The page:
Green Thumbs Down...

...to dirty pruning tools.

We urged you to prune last week and will again in this Weekend's Walkabout Webinar: Too Big, Too Much.

Go for it. Prune away!

Please also do this: As you prune keep an eye peeled for diseased wood. If you see anything that looks like tumors or canker - fungus infections that eat away the cambium, enlarging the dead area year by year - be sure to wipe your tools with bleach and water (10% bleach is good), peroxide or rubbing alcohol before you cut again.

A related reminder: Don't prune when wood is wet. Find other things to do on rainy days or when plants are still dripping. Fungal spores and bacteria resting bodies fare much better chances of taking hold and creating a new infection on moist surfaces. They float from already-infected wood and travel on our hands and tools.

Seven son, a monarch magnet, in fragrant bloom each September.

Seven son, a monarch magnet, in fragrant bloom each September.

20 years ago when we first planted seven son, they were indeed problem-free plants.

20 years ago when we first planted seven son, they were indeed problem-free plants.

I am taking this seven son down so it can start over with its gardener watching for infections. The ugly deep cankers shown below almost certainly first infected the limb when it was a barkless young branch.

I am taking this seven son down so it can start over with its gardener watching for infections. The ugly deep cankers shown below almost certainly first infected the limb when it was a barkless young branch.

I am cutting a beautiful 15' seven son shrub (Heptacodium miconioides) to the ground (no worries, it will grow back quickly and even bloom this year). The reason is that the wood was infected by a fungus that the tree cannot seem to encapsulate. So the fungal canker wounds increase in size each year, the branches become weak at that point and die or break.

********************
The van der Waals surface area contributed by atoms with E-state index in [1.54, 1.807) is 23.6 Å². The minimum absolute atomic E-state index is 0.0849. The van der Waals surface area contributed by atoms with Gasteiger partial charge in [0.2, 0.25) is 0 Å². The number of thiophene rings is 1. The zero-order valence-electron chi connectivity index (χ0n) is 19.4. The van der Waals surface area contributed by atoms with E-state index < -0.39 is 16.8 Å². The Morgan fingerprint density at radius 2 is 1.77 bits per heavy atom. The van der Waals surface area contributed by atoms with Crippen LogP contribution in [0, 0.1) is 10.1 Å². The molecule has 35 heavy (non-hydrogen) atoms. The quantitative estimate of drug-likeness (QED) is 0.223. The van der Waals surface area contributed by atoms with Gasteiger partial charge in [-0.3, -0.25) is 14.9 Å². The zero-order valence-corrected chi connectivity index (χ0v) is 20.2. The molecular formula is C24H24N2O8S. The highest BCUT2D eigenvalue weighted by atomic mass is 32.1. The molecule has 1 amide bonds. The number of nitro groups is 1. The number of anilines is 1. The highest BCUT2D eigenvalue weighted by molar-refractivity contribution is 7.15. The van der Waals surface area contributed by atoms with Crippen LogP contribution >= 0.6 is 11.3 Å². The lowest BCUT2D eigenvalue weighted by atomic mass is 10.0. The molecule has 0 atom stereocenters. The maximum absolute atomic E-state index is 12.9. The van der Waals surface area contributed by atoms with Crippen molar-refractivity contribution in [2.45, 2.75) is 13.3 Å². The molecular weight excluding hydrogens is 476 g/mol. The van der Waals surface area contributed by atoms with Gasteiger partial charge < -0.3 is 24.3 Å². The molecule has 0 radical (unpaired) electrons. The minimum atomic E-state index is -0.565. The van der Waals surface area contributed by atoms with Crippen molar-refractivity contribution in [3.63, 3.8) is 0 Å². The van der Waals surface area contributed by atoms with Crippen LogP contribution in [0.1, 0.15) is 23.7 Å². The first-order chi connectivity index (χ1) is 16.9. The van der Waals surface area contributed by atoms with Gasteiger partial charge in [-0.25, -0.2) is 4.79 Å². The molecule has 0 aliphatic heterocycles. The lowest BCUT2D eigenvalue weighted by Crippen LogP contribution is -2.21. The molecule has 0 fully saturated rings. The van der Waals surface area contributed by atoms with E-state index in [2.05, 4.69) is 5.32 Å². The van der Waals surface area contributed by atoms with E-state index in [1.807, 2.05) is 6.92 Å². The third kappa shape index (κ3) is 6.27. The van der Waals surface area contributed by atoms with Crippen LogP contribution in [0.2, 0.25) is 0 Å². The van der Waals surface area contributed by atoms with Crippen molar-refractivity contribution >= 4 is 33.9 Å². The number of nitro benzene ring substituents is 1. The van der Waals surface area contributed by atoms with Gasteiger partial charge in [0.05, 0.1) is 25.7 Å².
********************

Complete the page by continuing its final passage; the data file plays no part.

Sad to cut a good thing down

Although it keeps growing strong, it is sad to watch its struggle with this as yet unidentified fungus. Every year it loses large branches from its crown. Such a beautiful, strong little tree brought low.

This species is relatively new to cultivation in North America - the first came over about 45 years ago. It came to us, and behaved for years, as a trouble-free plant. Then many of us began to see the cankers. We are seeking identification but so far we are not hearing from pathologists what type of fungus causes the infection or what other plants it might be able to infect.

The tree tries to grow around the infected cambium...

The tree tries to grow around the infected cambium...

...but the fungus grows faster and the canker increases in size each year.

...but the fungus grows faster and the canker increases in size each year.

With such a large dead spot this limb is bound to break.

With such a large dead spot this limb is bound to break.

We left it up for winter. Such pretty white bark! Late into winter it was still moving leaf-made starch down to its roots. Now I cut it back, asking it to put every bit of its stored energy into new canes.

We left it up for winter. Such pretty white bark! Late into winter it was still moving leaf-made starch down to its roots. Now I cut it back, asking it to put every bit of its stored energy into new canes.

Unless the fungus is bound to seven son -- but not many fungi stick with a single host species -- it is likely to be able to infect seven son's close relatives such as honeysuckle and weigela. There are also fungi that can cross plant family lines and we don't know if this is one of them. As a result, we are hedging our bets and cleaning all pruning tools after working on seven son.

Two years ago it lost its first large limb, leaving a gap in its bloomin' crown.

Two years ago it lost its first large limb, leaving a gap in its bloomin' crown.

Here's another suspect branch, from another tree. We have yet to figure what this tree is or what its problem is. (Email us, please, if you have a clue!) You can do the same as we do, that is, when you see suspicious looking wood, take the safe tack. Wipe down our tools after making that cut.